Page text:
Wednesday, July 27, 2011

Digging in the (Blog) Archives

Since I've been writing this blog for well over five years now, it has become a nice archive of my life, writing and otherwise. And sometimes, when I'm struggling with a particular writing problem, I look back at my archives and discover that I have struggled with it before.

Case in point...

I just finished reading Kate Furnivall's The Jewel of St. Petersburg. It takes place in pre-Revolutionary Russia and is a wonderful, passionate story of pianist Valentina Ivanova and her lover, Jens, and the political turmoil that sweeps them into history. Furnivall is one of my favorite authors because her writing is absolutely gorgeous, and as I read her books, I feel that writer's envy taking shape because, simply put, I want to write like that.

But this begs the question: am I supposed to write like that?

And, of course, when I happened to be digging into my blog archives, I came across this post, and my question was answered:

"I think this goes along the lines of, "To thine own self be true." I have tried writing sweeping, grand, lofty sentences, but they all fall flat. I am not that kind of writer. I have to stay true to my writing self. This does not mean that I can't explore and branch out of my comfort zone and try new things. But if I discover that those methods do not work, I should not force them upon myself simply because I "think" I need to write that way."

Apparently I am one of those people that needs to be constantly reminded of certain things, this being one of them:

To thine own self be true.

13 comments:

  1. Wow, five years! That's amazing. Hope I can say the same in five years :)

    I totally get what you're saying. I was reading last night and there were parts where I put the book down and wondered, why can't I sound like this?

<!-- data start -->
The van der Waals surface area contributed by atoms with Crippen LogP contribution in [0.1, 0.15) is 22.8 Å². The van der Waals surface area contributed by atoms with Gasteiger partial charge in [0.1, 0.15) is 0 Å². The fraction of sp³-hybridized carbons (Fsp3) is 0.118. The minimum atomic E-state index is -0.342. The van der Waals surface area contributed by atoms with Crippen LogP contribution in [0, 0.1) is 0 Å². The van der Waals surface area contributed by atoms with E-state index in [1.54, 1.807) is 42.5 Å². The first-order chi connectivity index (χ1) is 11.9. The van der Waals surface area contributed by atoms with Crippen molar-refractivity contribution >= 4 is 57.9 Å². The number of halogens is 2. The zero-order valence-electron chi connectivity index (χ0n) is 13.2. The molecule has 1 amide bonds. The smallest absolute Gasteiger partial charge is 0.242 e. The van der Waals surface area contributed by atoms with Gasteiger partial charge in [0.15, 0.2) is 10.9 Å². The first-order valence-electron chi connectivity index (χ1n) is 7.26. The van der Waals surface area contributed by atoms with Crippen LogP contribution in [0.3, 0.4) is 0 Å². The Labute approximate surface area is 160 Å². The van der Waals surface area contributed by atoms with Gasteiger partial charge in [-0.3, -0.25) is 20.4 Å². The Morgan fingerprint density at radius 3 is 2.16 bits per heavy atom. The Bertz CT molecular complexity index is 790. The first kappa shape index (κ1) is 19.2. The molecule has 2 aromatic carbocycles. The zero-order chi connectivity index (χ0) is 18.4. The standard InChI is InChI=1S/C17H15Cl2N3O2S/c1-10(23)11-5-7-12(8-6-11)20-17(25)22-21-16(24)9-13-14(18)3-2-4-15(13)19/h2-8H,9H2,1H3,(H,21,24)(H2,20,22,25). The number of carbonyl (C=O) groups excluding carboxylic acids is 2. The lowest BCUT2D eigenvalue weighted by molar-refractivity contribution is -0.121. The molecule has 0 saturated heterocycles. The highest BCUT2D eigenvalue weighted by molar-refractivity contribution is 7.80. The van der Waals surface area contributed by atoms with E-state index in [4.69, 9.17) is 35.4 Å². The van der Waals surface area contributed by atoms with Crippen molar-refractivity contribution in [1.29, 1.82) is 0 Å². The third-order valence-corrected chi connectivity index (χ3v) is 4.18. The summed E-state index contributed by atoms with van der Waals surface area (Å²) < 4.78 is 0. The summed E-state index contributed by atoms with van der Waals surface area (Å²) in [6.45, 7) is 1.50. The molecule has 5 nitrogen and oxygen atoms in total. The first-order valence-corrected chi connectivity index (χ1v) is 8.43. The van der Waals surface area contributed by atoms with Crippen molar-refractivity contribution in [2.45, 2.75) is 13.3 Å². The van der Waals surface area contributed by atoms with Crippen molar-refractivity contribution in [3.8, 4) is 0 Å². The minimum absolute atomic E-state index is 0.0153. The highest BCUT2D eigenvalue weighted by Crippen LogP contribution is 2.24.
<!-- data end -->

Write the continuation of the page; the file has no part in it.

Then, as I go through my second edits this morning, I thought about that. My manuscript is staring to look quite good *small pat on the back* but definitely not like what I read last night.

    And that's good. We want to be who WE are as authors. That's why readers can read the same types of stories, with the same themes, over and over again, because they are told by different people, with different styles.

    Great post!

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  2. Darn it. Blogger ate my comment.

    I meant to say that I know exactly what you mean. I often read a book and wish I could write in the same style. I try not to think like that as it brings nothing but self-doubt.

    My editor says she loves my voice. I have no idea what my voice is or how I can improve on it, but I'd hate to lose it. As Kelley said, we want to be who WE are as authors.

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  3. I thought of you when I read about this memoir, set in WW II. Here's a link:
    http://www.niemanstoryboard.org/2011/07/26/david-dobbs-my-mothers-lover-the-atavist-interview

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  4. You're absolutely right, Kelley. They need to be OUR stories, otherwsie we are doing a disservice to ourself and to our readers. We need to learn to embrace our true voice!

    Shirley - Ooh, self-doubt. Been there - going through it now as I read through my stuff and think, "But it's not as GOOD as hers!" Must stop that!